Back to FAQs

Identifying the Signer

  • What forms of identification can I use to verify signer's the identity?

    If the signer is not personally known by the Texas notary or identified by a credible witness, the best form of identification is an unexpired form of identification issued by a state or federal government agency that includes a physical description, photograph, and signature. The ID card should typically detail eye and hair color, height, weight, and date of birth.
    Back to top
  • What other forms of identification can I use?

    The notary may use either a credible witness or personal knowledge to identify a signer.

    Credible Witness

    If you don't know the signer personally, you may take the oath of a "credible witness" who is personally known to you. You must place the credible witness under oath; simply asking them to identify the signer is not sufficient. Have the credible witness sign an entry in your record book for that transaction detailing the oath of credible witness and, of course, have the signer of the document being executed sign in the next entry for that notarial act.

    Personal Knowledge

    Personal knowledge is always the best form of identification, but it must only be used if the notary knows the signer personally. The notary may not take the word of a friend, family member, or co-worker as to the identity of a signer unless that person stands as a credible witness and swears an oath regarding the identity of the signer. DO NOT mark a certificate "personally known" unless you know with a strong certainty who the signer is.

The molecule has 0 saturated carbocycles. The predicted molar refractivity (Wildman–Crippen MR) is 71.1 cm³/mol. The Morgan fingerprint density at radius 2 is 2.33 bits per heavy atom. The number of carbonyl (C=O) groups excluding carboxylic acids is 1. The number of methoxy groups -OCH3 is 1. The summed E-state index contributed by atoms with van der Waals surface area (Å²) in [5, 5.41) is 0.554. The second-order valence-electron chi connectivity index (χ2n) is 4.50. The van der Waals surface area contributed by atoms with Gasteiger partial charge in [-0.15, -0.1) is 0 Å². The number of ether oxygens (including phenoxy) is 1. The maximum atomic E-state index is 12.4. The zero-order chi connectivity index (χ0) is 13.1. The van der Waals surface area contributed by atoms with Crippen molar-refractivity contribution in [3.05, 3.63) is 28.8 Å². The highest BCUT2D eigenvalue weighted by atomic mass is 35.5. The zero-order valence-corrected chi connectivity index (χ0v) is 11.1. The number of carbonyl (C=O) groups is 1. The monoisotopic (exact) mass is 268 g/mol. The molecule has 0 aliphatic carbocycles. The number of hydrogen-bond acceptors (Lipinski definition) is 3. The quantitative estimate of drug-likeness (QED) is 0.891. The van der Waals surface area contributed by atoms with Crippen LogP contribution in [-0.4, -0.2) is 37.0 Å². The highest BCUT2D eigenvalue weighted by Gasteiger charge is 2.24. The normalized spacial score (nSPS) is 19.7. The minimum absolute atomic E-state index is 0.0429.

Back to top
  • May I require the fingerprints of a person for whom I notarize?

    No. Texas law DOES NOT allow notaries to take fingerprints when performing a notarization.
    Back to top

Legal disclaimer: The American Association of Notaries makes no claims, promises, or guarantees about the accuracy, completeness, or adequacy of the information contained on this page. Information on this page is not intended as legal advice. We are not attorneys. We do not pretend to be attorneys. Though we will sometimes provide information regarding federal laws and statutes and the laws and statutes of each state, we have gathered this information from various sources. We do not warrant the information gathered from those sources. It is your responsibility to know the appropriate laws governing your state. Notaries are advised to seek the advice of an attorney in their states if they have legal questions about how to perform notarial acts.

Texas notary bonds and errors and omissions insurance policies provided by this insurance agency, the American Association of Notaries, Inc., are underwritten by Western Surety Company (established 1900). American Association of Notaries is owned by Kal Tabbara, a licensed insurance agent in Texas.

Your choice regarding cookies on this site.

Our web site uses essential cookies to function and to optimize your site experience.
  • Click on the “Accept Optional Cookies” to agree that we may also use cookies to help us enhance site navigation and analyze performance and traffic on our website.
  • Click on the “Reject Optional Cookies” to disable all but essential cookies.
By visiting our website, you agree to our website Terms of Use and Cookie and Privacy Policy.